Bad Policy – Worst Universal Life I’ve seen

Here we go again. Not sure about you, but I am tired of hearing myself talk about these horrible policies. However, there are so many of them out there they seem to find me, and each time I get all riled up and start seeing red.

It is understandable that agents only know what they are taught. We rely on our teachers to tell us what we need to know.  If new agents believe the stock market is a great place to park money, then they will believe these Universal Life policies will survive the test of time and continue selling them.  As we all know, I am NOT the person who has faith in the market, but I don’t have to be to see these things fall apart and leave the client out to dry. The below annual report proves my point yet again.

As you can see, this insured was 34 years old when the policy was issued, just three short years ago. This is what you are looking at:

Beginning Account Balance: $240.68

Premiums paid by the insured: $1,252.68/year
Interest earned in the policy: $8.82

LESS = this is where we start subtracting fees and charges!

Premium Load: $250.56
Cost of Insurance: $215.31

Other Expense Charges: $549.00

Total expenses: $1,014.87

Ending account Balance: $487.31

 

Let’s Break it down:

Percentage of premium paid that is going to fees and charges: 81%
Rate of Return in this policy for the last 12 months: -67.56%

To top it all off the insured has NO cash value! There are surrender charges of $5,145 and no cash value to use in any manner. Even if he cancels the policy he gets NOTHING. Big fat zero.

If I look at the inforce illustration he sent over I see that the policy will have ZERO cash value at age 51 on the guaranteed side and age 71 on the non-guaranteed side. What that means is, worst-case scenario, if this policy makes a 2.5% GROSS rate of return with the current expense ratio, it will have cash value until age 71. If the expenses are raised, it will only have cash value until age 51.

There is one saving grace in this policy, the agent wrote this with a guaranteed death benefit. This means when the cash value hits zero the policy will not lapse. Instead, the insured will have a death benefit with no money. So, in essence, he is paying for term insurance for the rest of his life. Buyer beware here, also, be sure to read your contract on these guaranteed death benefit policies.  It sometimes states that if you are ever late with one payment this guarantee can go away! Know your fine print before it’s too late.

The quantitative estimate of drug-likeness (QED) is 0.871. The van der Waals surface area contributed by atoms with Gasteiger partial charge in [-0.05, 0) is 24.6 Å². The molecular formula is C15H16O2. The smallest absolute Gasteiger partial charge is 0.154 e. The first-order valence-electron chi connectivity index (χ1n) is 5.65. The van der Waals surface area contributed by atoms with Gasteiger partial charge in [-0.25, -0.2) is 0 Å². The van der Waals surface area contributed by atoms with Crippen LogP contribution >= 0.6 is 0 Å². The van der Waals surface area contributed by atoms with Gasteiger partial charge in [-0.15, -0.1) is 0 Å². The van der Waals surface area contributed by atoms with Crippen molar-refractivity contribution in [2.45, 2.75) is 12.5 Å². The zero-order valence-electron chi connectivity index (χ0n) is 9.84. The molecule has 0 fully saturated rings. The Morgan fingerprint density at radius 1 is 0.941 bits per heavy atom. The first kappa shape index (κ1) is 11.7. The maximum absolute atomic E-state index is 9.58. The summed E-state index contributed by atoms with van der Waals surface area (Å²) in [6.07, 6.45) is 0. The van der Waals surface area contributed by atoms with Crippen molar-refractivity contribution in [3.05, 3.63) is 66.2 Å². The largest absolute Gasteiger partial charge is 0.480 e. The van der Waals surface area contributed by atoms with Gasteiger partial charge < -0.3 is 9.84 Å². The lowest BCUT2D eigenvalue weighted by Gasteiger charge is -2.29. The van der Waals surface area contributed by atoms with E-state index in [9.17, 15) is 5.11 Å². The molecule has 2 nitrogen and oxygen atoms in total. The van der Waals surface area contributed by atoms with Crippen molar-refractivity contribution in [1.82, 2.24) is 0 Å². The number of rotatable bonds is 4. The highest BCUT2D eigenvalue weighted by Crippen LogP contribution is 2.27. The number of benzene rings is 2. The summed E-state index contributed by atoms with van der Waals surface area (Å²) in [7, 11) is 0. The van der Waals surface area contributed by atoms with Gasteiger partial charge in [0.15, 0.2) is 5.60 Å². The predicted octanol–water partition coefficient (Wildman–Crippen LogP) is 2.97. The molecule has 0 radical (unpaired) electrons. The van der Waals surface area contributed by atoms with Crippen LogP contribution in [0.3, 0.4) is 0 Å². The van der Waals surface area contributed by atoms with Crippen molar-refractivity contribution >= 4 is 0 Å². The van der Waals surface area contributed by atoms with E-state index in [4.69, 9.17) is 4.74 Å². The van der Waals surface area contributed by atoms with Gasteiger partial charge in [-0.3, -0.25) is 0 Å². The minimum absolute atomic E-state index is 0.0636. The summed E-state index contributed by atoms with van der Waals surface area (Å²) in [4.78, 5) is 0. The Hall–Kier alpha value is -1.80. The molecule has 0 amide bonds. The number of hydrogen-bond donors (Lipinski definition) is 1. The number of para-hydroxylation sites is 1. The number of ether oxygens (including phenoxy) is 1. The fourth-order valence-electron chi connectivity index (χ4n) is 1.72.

There is no opportunity to borrow against this policy now or for retirement. There will be very little to borrow over the years, since it never accumulates more than $4,837 on the NON-GUARANTEED side! This is the best side to look at, and that even sucks. What about retirement? What about it, there is NOTHING left but death benefit. That is proven on the illustration.

Take a look yourself:

I have to be honest I have seen a lot of bad universal life policies but I have never seen one this bad on someone so young.

You as the consumer need to make yourself aware of what you are buying and what the difference is between whole life and universal life.  It’s sad that you have to do this, but not all agents understand what they are selling and very few educate their clients. It is our job as agents to educate you on what you have and why you have it. If your agent is out to collect commission, run like hell!

In addition, you, the consumer, must stop buying life insurance like you are going to Wal-Mart and stop chasing a rate of return! If you want a rate of return go buy an IRA. Don’t put your life insurance at the risk of the stock market and a stock company that charges nearly $550 of fees for God knows what.

Be sure to look at what you are buying. Look at that illustration and have your agents explain it to you until you understand. If they can’t do that, why are you doing business with them?

Take a look at what you have, don’t assume it’s whole life just because it has cash value. If you are curious to see how it’s performing, ask your agent for an inforce illustration and look to see how long that cash value goes before it hits zero. If you need help with it let me know. I’m happy to help, just as I did with this insured.

If you have not read either of my books, Farming Without the Bank or Wealth Without the Bank or Wall Street,  you will see more information on how a correctly structured life insurance policy should work. You can get them at either www.farmingwithoutthebank.com or www.withoutthebank.com.

As usual, let me know how I can help.

Mary Jo

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